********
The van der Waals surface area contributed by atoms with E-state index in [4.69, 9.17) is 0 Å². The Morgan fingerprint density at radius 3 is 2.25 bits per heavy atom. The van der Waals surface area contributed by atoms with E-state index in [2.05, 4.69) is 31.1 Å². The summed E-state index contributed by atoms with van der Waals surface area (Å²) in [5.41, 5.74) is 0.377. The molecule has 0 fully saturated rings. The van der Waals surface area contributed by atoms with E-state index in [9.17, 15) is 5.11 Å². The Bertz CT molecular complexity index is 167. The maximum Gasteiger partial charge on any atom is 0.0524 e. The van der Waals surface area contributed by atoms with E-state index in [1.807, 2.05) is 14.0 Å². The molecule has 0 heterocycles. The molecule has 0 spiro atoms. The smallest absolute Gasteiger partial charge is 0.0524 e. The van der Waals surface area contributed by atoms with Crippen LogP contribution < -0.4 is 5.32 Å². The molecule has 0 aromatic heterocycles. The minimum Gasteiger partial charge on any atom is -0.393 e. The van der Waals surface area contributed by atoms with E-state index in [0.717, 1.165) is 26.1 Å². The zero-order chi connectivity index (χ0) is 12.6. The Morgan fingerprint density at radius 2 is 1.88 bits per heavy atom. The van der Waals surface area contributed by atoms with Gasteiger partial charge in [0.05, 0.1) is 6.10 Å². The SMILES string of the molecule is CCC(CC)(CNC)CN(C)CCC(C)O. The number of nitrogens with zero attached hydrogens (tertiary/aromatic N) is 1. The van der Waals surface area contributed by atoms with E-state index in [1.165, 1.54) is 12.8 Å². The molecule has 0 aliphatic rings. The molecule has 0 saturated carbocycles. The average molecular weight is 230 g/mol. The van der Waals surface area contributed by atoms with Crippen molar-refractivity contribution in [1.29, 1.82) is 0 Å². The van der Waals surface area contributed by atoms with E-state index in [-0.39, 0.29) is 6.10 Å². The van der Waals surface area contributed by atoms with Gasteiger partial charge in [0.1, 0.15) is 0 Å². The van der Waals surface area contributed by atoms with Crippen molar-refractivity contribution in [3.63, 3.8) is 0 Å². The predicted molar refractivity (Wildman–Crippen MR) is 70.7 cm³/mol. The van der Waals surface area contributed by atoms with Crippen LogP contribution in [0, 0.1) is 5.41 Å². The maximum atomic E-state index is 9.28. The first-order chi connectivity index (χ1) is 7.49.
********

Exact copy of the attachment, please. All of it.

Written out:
The van der Waals surface area contributed by atoms with E-state index in [4.69, 9.17) is 0 Å². The Morgan fingerprint density at radius 3 is 2.25 bits per heavy atom. The van der Waals surface area contributed by atoms with E-state index in [2.05, 4.69) is 31.1 Å². The summed E-state index contributed by atoms with van der Waals surface area (Å²) in [5.41, 5.74) is 0.377. The molecule has 0 fully saturated rings. The van der Waals surface area contributed by atoms with E-state index in [9.17, 15) is 5.11 Å². The Bertz CT molecular complexity index is 167. The maximum Gasteiger partial charge on any atom is 0.0524 e. The van der Waals surface area contributed by atoms with E-state index in [1.807, 2.05) is 14.0 Å². The molecule has 0 heterocycles. The molecule has 0 spiro atoms. The smallest absolute Gasteiger partial charge is 0.0524 e. The van der Waals surface area contributed by atoms with Crippen LogP contribution < -0.4 is 5.32 Å². The molecule has 0 aromatic heterocycles. The minimum Gasteiger partial charge on any atom is -0.393 e. The van der Waals surface area contributed by atoms with E-state index in [0.717, 1.165) is 26.1 Å². The zero-order chi connectivity index (χ0) is 12.6. The Morgan fingerprint density at radius 2 is 1.88 bits per heavy atom. The van der Waals surface area contributed by atoms with Gasteiger partial charge in [0.05, 0.1) is 6.10 Å². The SMILES string of the molecule is CCC(CC)(CNC)CN(C)CCC(C)O. The number of nitrogens with zero attached hydrogens (tertiary/aromatic N) is 1. The van der Waals surface area contributed by atoms with E-state index in [1.165, 1.54) is 12.8 Å². The molecule has 0 aliphatic rings. The molecule has 0 saturated carbocycles. The average molecular weight is 230 g/mol. The van der Waals surface area contributed by atoms with Crippen molar-refractivity contribution in [1.29, 1.82) is 0 Å². The van der Waals surface area contributed by atoms with E-state index in [-0.39, 0.29) is 6.10 Å². The van der Waals surface area contributed by atoms with Gasteiger partial charge in [0.1, 0.15) is 0 Å². The van der Waals surface area contributed by atoms with Crippen molar-refractivity contribution in [3.63, 3.8) is 0 Å². The predicted molar refractivity (Wildman–Crippen MR) is 70.7 cm³/mol. The van der Waals surface area contributed by atoms with Crippen LogP contribution in [0, 0.1) is 5.41 Å². The maximum atomic E-state index is 9.28. The first-order chi connectivity index (χ1) is 7.49.